30 killed in twin bombings near main train station in Turkey’s capital – CNN

No group has claimed responsibility for the attack yet, though suspicion immediately fell on the ISIS terrorist group, or on Kurdish separatists in Turkey.

Turkey has avoided conflict with ISIS, perhaps in exchange for the release earlier this year of dozens of Turkish hostages seized in the Iraqi city of Mosul. The quid pro quo of that deal has never been announced.

However, Turkey recently changed its stance and allowed the U.S. to launch strikes on ISIS from the Incirlik Air Base in southern Turkey.

Is Turkey hurting ISIS?

Some observers predicted at the time that Turkey might be subject to terrorist attacks because of its newly aggressive stance toward ISIS.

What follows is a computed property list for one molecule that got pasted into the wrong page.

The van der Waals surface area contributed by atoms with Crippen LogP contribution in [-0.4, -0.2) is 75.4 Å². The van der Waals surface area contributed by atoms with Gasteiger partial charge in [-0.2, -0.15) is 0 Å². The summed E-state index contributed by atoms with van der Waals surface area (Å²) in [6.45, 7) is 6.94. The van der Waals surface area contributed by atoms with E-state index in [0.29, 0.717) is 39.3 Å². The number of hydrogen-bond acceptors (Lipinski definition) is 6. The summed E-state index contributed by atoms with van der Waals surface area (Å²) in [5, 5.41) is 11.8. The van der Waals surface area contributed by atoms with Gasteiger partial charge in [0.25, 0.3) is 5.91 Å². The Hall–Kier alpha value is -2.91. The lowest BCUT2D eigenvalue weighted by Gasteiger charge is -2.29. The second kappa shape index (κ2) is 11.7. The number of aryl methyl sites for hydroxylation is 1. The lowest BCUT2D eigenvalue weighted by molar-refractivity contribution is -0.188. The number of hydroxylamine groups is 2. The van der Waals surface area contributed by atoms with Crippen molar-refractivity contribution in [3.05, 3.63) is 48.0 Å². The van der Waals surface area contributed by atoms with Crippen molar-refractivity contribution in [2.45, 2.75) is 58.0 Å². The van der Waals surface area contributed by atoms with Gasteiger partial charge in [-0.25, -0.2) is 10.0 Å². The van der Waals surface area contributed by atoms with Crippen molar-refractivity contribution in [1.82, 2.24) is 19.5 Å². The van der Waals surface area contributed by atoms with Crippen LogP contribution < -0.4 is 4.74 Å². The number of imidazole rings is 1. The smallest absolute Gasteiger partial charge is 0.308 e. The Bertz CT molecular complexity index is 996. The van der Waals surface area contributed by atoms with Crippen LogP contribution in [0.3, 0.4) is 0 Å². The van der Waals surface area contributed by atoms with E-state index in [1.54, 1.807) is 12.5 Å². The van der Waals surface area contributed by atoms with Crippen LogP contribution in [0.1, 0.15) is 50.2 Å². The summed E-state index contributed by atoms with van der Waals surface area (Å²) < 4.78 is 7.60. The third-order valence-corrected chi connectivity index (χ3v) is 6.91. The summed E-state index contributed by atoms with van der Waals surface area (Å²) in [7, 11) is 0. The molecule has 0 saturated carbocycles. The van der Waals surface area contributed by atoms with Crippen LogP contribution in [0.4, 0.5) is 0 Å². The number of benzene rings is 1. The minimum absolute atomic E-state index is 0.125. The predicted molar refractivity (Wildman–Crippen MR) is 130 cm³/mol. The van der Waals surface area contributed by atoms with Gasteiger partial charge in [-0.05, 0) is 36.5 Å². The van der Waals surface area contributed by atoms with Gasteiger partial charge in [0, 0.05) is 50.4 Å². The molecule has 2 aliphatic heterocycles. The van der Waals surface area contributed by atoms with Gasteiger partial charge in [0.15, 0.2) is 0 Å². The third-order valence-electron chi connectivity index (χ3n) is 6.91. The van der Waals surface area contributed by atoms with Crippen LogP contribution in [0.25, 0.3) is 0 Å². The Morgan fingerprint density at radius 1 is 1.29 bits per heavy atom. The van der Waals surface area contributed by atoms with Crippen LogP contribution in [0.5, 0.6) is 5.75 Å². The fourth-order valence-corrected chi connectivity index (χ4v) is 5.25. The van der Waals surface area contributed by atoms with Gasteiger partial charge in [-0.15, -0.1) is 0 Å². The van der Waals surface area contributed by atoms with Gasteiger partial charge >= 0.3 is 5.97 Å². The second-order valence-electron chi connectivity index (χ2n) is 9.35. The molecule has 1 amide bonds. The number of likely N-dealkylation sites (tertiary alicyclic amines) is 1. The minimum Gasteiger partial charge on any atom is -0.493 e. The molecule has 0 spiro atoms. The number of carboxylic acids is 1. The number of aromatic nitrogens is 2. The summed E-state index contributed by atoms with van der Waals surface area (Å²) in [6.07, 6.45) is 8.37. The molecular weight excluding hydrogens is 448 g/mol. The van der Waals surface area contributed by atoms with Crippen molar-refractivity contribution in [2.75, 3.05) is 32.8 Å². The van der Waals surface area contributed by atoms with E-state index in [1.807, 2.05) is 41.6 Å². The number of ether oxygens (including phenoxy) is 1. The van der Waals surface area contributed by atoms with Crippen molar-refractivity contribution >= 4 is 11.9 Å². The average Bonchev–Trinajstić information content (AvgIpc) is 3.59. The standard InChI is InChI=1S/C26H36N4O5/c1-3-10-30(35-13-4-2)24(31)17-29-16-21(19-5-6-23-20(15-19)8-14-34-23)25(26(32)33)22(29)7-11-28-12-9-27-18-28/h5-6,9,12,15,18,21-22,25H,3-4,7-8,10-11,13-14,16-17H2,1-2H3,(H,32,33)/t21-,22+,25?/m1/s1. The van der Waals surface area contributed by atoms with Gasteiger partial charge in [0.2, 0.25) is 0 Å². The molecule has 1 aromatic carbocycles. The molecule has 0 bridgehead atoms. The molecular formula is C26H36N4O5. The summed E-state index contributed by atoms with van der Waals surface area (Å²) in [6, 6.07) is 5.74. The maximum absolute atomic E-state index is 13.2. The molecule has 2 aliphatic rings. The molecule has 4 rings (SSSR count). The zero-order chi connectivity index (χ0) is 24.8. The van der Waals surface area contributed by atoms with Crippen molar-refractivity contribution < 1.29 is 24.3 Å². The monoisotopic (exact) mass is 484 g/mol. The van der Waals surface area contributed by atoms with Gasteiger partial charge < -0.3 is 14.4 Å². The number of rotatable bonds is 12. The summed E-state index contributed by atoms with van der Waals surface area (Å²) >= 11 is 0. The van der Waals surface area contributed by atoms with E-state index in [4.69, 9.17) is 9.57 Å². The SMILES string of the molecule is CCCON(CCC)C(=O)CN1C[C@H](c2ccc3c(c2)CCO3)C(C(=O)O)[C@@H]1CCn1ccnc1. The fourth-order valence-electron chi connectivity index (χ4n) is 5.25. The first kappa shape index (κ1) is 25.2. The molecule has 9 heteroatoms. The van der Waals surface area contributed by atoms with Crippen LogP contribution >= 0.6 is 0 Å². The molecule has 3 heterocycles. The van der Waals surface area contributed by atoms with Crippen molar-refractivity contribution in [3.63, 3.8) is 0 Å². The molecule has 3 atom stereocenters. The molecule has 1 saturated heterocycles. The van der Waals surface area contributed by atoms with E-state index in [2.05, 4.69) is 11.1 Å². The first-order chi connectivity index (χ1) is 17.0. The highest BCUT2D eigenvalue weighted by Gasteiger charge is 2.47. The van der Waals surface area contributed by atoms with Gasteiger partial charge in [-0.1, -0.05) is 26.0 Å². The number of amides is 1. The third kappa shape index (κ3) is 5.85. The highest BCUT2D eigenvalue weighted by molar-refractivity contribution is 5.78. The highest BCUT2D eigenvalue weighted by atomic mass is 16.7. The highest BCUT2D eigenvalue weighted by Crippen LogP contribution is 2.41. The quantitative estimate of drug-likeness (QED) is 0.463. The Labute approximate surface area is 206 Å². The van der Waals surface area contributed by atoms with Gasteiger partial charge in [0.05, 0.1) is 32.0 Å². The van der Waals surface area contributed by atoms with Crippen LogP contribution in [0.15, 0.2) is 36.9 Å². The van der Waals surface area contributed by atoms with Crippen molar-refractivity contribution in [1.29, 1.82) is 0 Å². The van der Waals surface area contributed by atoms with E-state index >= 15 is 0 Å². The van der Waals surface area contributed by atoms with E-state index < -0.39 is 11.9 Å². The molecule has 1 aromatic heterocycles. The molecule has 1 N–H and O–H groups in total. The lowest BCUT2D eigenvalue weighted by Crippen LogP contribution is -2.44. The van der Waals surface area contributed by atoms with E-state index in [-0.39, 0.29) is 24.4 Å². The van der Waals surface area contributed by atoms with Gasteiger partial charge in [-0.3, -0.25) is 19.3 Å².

In an interview with CNN in July, Esra Ozyurek, chair of Contemporary Turkish Studies at the London School of Economics, said that attacks in Turkey, or the lack of them, would indicate whether ISIS was being hurt by the strikes based out of Turkey.

“If Turkey’s really hurting ISIS, then there will be attacks,” Ozyurek said.

But there is no indication yet on who was responsible for Saturday’s bombing.

Many Turks have joined ISIS’ ranks, with some recruiting their fellow citizens in Ankara, according to reports. Turks may make up a third of ISIS’ ranks, according to reports.

But other speculation involves Kurdish separatists. A peace process last year appeared to come close to an agreement.

But when the party of President Recep Tayyip Erdo─čan failed to win many votes in Kurdish areas of the country in June, he appeared to abandon the reconciliation process.

In return, hostilities that have killed tens of thousands of people since 1984 have been renewed.

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